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  • Child Tax Credits: Letter 6419 was mailed to households who received Advance Child Tax Credits in 2021. You should receive two letters if you are a married couple filing jointly. It is imperative that the Letter(s) be retained and brought to your tax preparer. The letter gives two key pieces of information: How much you received in total payments in 2021 and the number of qualifying children used to calculate those advance payments. The IRS notes on Schedule 8812, Line 14f: "If the amount on this line doesn’t match the aggregate amounts reported to you (and your spouse if filing jointly) on your Letter(s) 6419, the processing of your return will be delayed."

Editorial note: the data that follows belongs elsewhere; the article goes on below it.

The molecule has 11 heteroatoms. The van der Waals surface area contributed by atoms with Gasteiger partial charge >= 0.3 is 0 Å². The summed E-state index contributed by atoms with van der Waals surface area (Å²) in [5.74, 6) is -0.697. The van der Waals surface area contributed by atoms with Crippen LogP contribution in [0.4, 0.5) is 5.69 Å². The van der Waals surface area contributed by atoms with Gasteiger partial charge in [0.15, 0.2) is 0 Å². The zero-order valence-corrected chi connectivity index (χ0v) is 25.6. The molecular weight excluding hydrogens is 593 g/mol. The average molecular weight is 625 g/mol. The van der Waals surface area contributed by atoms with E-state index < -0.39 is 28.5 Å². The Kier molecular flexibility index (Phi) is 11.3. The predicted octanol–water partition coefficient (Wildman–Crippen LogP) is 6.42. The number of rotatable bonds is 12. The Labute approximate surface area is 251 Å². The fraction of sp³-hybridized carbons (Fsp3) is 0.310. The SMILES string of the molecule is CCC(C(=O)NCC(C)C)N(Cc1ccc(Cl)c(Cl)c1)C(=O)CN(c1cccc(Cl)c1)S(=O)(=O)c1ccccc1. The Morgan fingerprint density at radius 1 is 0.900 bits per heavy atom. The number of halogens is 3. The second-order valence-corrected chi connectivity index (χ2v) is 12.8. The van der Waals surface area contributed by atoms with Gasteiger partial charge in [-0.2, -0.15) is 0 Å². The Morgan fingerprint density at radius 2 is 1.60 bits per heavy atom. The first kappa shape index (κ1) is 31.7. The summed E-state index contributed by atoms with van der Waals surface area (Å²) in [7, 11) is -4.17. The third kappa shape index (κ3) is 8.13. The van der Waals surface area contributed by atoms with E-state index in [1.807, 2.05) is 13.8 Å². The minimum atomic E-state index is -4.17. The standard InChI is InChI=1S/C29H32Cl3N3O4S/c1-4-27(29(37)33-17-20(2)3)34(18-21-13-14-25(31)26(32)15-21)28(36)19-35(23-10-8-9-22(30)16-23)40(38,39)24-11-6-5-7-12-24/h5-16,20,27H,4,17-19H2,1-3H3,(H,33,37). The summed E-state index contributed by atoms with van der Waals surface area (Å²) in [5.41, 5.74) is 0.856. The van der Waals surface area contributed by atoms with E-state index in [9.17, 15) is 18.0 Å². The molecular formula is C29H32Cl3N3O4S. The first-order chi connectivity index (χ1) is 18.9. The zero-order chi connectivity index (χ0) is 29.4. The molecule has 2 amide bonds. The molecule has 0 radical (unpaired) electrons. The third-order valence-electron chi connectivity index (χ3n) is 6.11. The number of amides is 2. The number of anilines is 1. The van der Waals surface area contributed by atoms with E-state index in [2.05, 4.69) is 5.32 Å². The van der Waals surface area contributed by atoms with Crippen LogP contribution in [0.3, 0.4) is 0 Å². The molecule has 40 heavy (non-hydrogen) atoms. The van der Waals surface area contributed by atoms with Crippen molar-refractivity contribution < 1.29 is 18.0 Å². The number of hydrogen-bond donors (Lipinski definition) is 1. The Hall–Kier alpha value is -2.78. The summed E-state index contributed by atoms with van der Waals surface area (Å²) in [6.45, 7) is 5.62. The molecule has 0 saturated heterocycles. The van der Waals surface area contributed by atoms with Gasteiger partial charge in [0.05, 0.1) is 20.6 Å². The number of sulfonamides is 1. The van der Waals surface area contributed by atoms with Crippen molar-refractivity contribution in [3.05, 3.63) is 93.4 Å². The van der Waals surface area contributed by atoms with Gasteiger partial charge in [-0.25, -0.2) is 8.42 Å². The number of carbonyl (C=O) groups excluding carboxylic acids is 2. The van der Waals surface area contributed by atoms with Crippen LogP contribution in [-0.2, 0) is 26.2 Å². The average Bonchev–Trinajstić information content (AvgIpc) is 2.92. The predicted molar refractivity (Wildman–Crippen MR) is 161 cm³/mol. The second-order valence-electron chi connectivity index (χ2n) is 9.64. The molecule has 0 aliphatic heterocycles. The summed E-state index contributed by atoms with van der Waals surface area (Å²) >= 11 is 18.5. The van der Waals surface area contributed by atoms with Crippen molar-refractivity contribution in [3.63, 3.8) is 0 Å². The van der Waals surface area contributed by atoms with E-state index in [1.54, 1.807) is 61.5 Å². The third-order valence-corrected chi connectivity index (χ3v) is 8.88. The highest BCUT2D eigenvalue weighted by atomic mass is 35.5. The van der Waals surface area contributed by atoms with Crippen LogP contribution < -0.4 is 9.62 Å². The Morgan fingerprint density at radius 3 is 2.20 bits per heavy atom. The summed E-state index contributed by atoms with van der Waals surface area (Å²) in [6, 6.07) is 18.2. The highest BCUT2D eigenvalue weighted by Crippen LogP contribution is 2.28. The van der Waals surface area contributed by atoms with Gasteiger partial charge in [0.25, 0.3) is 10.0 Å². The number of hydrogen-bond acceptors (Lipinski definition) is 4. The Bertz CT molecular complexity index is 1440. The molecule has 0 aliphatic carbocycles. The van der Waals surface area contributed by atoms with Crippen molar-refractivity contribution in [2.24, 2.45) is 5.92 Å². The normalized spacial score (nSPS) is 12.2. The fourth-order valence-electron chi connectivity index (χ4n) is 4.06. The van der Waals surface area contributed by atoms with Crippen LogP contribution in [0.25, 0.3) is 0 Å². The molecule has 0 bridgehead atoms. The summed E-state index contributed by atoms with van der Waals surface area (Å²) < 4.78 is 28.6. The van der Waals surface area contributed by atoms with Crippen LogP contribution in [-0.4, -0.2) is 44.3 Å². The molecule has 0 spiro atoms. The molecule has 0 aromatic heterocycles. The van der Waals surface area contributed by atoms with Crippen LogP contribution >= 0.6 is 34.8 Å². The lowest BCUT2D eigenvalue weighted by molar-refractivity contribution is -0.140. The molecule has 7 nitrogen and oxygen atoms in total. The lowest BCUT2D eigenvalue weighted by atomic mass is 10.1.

• Third Economic Impact Payment: Letter 6475 was sent to those who received a third stimulus check in 2021. The Letter will explain exactly what you received in 2021 and the tax implications. Like the previous letter, this needs to be brought to your tax preparer.  
  • Unemployment Benefits in 2021: If you received unemployment benefits in 2021, they are considered taxable income. Unlike 2020, the special tax waiver of $10,200 was not continued and does not apply in 2021. Therefore, this income may have a dramatic impact on your tax obligation or refund status.  

  • Charitable Donations: For the 2021 returns, married couples are allowed to claim up to $600 for cash contributions made to qualifying charities in 2021, if filing a joint return. A single individual, including married individuals filing separate returns, can claim a deduction of up to $300 for cash contributions. This is applicable, even if taking the standard deduction and not itemizing.  

In addition, the filing dates for this tax season are different than previous years. 2021 federal income tax returns are due April 18. (Those who live in Maine or Massachusetts have until April 19 because of the Patriots Day holiday in those states.)